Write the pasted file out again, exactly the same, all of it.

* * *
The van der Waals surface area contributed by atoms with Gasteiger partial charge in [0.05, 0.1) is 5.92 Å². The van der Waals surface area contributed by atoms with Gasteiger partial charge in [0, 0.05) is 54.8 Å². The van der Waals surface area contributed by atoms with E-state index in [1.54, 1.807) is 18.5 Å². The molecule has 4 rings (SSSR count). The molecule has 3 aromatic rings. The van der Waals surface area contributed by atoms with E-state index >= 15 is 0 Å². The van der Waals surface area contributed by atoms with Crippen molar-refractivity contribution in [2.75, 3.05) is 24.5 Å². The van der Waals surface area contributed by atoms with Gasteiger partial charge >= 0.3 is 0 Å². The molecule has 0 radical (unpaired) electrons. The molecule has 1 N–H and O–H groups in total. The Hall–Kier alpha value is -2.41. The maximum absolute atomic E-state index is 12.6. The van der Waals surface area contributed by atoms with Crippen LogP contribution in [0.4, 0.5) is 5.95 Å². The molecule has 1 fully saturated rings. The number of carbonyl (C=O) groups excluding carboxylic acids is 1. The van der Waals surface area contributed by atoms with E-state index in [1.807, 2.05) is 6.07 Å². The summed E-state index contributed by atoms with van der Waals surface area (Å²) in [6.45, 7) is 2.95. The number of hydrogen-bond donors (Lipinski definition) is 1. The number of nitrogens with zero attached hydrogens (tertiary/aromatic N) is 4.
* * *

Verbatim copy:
The van der Waals surface area contributed by atoms with Gasteiger partial charge in [0.05, 0.1) is 5.92 Å². The van der Waals surface area contributed by atoms with Gasteiger partial charge in [0, 0.05) is 54.8 Å². The van der Waals surface area contributed by atoms with E-state index in [1.54, 1.807) is 18.5 Å². The molecule has 4 rings (SSSR count). The molecule has 3 aromatic rings. The van der Waals surface area contributed by atoms with E-state index >= 15 is 0 Å². The van der Waals surface area contributed by atoms with Crippen molar-refractivity contribution in [2.75, 3.05) is 24.5 Å². The van der Waals surface area contributed by atoms with Gasteiger partial charge >= 0.3 is 0 Å². The molecule has 0 radical (unpaired) electrons. The molecule has 1 N–H and O–H groups in total. The Hall–Kier alpha value is -2.41. The maximum absolute atomic E-state index is 12.6. The van der Waals surface area contributed by atoms with Crippen LogP contribution in [0.4, 0.5) is 5.95 Å². The molecule has 1 fully saturated rings. The number of carbonyl (C=O) groups excluding carboxylic acids is 1. The van der Waals surface area contributed by atoms with E-state index in [1.807, 2.05) is 6.07 Å². The summed E-state index contributed by atoms with van der Waals surface area (Å²) in [6.45, 7) is 2.95. The number of hydrogen-bond donors (Lipinski definition) is 1. The number of nitrogens with zero attached hydrogens (tertiary/aromatic N) is 4.